Have a mantra

Now before you click off of here mumbling something about “hippy, voodoo shit”, just hold on for a few minutes and hear me out. Up until a year ago I was one of those people who would have clicked away from this page at the mention of mantras and, yes, my words, “hippy, voodoo shit”. But, in total honesty, this shit Really. Does. Work! Now I’m not suggesting you throw out all your shoes and start sitting around on cushions and burning incense all day long (although if you want to do that, then go right ahead) but here’s what you should be doing. Every day you need to repeat an affirmation to yourself. You can speak it, you can think it, you can write it down in a diary, on a sheet of paper on your desk, on your bathroom mirror in lipstick, however you damn well please. The point is, you need to say it to yourself every single day. Something simple, something that you want to achieve. So, in the interests of this post, for example, you could say, “I am a successful, professional photographer.” I guarantee you, when you first start doing it, you’re going to feel like an idiot and probably not believe a word of it. But the more you say and/or write it, the more you start to believe it. And with belief comes action. And with action comes actuality. Give it a try, starting today, and see what starts to happen. By the way, here’s a great little article explaining the science behind affirmations

Learn to love your work

Now this one is a bit of a toughy and can take a little effort on your part, particularly as a creative person who is probably never happy with any of your own work! But, here’s the thing, until you start to love the work you’re producing, you can’t expect anyone else to. And if you can’t expect anyone else to love your work, how are you ever going to stop feeling like you don’t belong and call yourself a photographer? See where I’m going with this? So, here’s something really simple you can do… take any one of your images and really sit and look at it, for a good 10 minutes. Think about all the things you can do to improve the shot, sure. That part will be easy. But then, just come up with one thing you really love about that image… Maybe it’s the composition. Maybe it’s the emotion you captured. Maybe the exposure was spot on with this shot. Or you like how you caught a bird flying through your scene. Anything! Just one thing. Then take another photo and do the same thing again. Like having a mantra, repetition is what’s key here and the more you do it, the easier it will become.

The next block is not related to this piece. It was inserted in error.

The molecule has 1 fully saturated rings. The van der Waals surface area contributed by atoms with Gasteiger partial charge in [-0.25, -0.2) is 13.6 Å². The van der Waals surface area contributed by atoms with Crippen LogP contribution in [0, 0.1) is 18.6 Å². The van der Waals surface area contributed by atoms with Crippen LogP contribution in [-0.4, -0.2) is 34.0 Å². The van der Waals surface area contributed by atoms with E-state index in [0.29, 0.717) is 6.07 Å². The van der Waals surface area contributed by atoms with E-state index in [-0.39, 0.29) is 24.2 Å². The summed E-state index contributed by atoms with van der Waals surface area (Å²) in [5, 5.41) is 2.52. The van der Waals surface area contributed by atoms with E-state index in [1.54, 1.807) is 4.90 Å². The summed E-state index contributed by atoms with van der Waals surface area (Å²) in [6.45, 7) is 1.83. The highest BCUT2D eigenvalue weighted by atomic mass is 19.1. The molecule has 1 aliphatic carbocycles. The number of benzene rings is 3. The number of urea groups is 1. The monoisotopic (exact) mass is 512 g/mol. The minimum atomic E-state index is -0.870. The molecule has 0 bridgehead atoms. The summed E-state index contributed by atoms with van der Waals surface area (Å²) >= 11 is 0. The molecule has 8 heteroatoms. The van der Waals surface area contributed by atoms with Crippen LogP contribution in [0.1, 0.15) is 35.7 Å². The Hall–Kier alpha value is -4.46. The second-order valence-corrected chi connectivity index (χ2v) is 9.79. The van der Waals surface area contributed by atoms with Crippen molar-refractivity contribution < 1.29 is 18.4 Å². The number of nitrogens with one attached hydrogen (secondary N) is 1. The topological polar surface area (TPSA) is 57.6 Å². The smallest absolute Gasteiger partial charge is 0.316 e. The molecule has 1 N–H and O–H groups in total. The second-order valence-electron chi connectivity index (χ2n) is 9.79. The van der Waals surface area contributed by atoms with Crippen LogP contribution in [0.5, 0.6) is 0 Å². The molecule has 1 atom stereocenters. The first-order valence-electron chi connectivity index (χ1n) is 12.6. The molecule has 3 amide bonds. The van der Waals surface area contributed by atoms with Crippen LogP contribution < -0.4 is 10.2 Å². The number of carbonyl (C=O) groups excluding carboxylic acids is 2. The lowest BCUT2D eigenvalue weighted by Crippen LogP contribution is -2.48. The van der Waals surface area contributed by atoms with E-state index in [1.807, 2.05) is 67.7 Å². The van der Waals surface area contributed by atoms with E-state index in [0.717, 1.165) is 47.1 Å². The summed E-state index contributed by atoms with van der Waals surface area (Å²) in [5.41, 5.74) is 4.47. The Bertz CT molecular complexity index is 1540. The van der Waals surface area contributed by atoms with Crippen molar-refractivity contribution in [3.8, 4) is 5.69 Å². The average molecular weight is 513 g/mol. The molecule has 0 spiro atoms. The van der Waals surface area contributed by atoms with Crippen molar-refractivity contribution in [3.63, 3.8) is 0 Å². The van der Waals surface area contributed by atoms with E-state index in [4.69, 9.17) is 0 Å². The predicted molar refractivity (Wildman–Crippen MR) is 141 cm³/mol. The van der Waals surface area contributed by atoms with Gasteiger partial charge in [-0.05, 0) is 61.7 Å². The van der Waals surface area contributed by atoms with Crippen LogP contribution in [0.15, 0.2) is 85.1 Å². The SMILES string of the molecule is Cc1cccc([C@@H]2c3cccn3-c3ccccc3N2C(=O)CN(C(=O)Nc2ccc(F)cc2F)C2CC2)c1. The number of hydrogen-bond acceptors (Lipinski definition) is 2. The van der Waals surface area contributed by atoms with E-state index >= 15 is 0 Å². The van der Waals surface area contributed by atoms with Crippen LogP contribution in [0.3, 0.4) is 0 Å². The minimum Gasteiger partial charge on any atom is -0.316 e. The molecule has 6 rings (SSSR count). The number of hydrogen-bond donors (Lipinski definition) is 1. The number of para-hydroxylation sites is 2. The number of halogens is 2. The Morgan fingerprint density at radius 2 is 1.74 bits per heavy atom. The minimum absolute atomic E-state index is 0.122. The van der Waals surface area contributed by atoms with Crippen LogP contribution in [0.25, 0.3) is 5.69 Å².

Allow others to love your work and tell you so

Oh. My. God. You want me to listen to other people telling me what they like about my work? Without my face burning up and me stuttering something about how it was a fluke, a lucky shot? Err… YES! Show your work to a few friends whose opinions you value (I stress friendshere and not family, nearly everyone’s family members will tell you what they think you want to hear and will gush even if what you’re showing them is total crap). Ask them for an honest opinion. There is a chance they may not like what you show them, but that’s ok. Thank them for their opinion. And those that love what you’ve done and tell you so? Thank them for their opinion. It’s actually a lot easier to thank someone for a criticism than it is a compliment, you’ll probably find. But keep doing it. It GETS EASIER!!

Learn from your mistakes

We don’t get everything right all the time. It’s a physical impossibility. But here’s what humans are really great at… learning from their mistakes. So if you make a mistake, if you feel like you failed in something, if you totally think you fucked up… embrace it. Own it. Work out how you can make it better next time. And then bloody well go and do it again!

Stop trying to be perfect

Remember my last blog post? You are not perfect and you never will be. None of us are. Life is not perfect. And, ultimately, there is no such thing as perfection. It’s an ever-moving, ever-changing target. The moment you let yourself off the hook and realise that you cannot be perfect, or even half-perfect, all of the time, the moment you allow yourself to be less-than-perfect and just be you, you will realise that, actually, no one else is either. They’re all just like you. Which makes you no imposter, no fraud. You’re just another unique entity trying to make their voice heard. God, I love that about you!